Since 1904, White Horse Hill National Game Preserve has played an important role in the conservation of American bison. In addition to the highly visible bison, elk and prairie dogs the game preserve helps to conserve, visitors also can find numerous other species of land animals and more than 214 bird species.

Visit Us

Whether you prefer driving an auto tour route, hiking a trail, or sitting quietly in nature, this refuge offers excellent opportunities for visitors to observe and photograph wildlife, unwind, and enjoy the outdoors. 

Location and Contact Information

      About Us

      White Horse Hill National Game Preserve is a 1,674-acre national wildlife refuge national wildlife refuge
      A national wildlife refuge is typically a contiguous area of land and water managed by the U.S. Fish and Wildlife Service  for the conservation and, where appropriate, restoration of fish, wildlife and plant resources and their habitats for the benefit of present and future generations of Americans.

      Learn more about national wildlife refuge
      that was initially established as a national park on April 27, 1904 under the National Park Service. In 1914, it was further designated by Congress as a big game preserve. And in 1931, it was transferred to the U.S. Fish and Wildlife Service to be managed as part of the National Wildlife Refuge System. This Refuge is a popular attraction in northeastern North Dakota receiving more than 80,000 visits each year from visitors across the United States and various other countries.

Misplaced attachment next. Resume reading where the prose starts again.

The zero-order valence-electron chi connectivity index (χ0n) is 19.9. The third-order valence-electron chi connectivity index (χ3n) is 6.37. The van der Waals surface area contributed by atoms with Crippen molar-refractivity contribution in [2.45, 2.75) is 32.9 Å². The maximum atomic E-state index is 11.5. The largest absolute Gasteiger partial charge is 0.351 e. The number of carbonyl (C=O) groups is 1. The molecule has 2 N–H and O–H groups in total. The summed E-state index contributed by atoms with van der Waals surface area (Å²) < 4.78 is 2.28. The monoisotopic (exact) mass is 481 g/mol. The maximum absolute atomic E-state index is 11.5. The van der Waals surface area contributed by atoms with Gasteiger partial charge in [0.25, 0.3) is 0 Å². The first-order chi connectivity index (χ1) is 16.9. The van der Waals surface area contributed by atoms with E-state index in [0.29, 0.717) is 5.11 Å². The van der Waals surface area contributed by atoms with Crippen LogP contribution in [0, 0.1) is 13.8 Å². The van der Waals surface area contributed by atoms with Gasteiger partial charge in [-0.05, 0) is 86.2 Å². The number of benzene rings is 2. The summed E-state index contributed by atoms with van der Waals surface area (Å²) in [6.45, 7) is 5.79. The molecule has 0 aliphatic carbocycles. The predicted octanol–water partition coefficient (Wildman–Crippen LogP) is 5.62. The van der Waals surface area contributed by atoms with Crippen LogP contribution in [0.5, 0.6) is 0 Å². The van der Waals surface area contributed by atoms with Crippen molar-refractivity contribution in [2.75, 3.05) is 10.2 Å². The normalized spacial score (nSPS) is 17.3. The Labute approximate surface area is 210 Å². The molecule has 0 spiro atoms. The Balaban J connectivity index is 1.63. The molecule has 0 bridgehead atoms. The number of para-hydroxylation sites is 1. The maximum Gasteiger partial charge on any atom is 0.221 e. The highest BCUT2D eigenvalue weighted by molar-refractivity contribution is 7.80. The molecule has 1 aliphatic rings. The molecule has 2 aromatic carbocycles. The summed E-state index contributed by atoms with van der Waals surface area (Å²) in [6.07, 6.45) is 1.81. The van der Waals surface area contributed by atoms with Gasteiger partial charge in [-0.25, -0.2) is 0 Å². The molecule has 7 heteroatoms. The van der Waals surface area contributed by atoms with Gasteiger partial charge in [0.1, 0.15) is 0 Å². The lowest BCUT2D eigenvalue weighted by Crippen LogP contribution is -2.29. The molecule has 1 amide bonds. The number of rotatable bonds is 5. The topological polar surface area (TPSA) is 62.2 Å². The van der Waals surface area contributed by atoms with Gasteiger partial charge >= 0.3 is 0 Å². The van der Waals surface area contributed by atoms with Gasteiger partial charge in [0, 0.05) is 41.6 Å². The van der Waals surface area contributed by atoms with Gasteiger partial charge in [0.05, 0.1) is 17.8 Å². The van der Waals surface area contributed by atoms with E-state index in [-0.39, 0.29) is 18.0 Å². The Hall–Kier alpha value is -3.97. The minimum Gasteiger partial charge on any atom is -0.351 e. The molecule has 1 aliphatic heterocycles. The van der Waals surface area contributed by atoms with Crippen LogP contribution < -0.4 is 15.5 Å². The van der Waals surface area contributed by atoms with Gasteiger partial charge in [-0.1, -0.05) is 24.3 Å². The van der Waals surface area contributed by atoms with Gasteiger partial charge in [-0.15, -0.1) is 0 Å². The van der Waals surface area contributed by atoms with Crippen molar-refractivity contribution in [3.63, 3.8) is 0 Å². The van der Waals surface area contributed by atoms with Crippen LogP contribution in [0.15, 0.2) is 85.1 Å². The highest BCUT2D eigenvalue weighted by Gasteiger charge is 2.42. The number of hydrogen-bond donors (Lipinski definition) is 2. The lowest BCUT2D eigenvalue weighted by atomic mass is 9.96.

What We Do

      In addition to helping conserve American bison, the Refuge is an excellent place for people to connect with nature. Activities include hiking, wildlife observation, photography, environmental education, and interpretation.  

      Our Species

      Visitors taking the auto tour route may catch a glimpse of the Refuge's American bison, elk, or black-tailed prairie dogs, along with numerous other resident wildlife. Designated hiking trails offer the chance to observe both resident and migratory birds. A year-round resident, the pileated woodpecker is one of visitors' favorite bird sightings.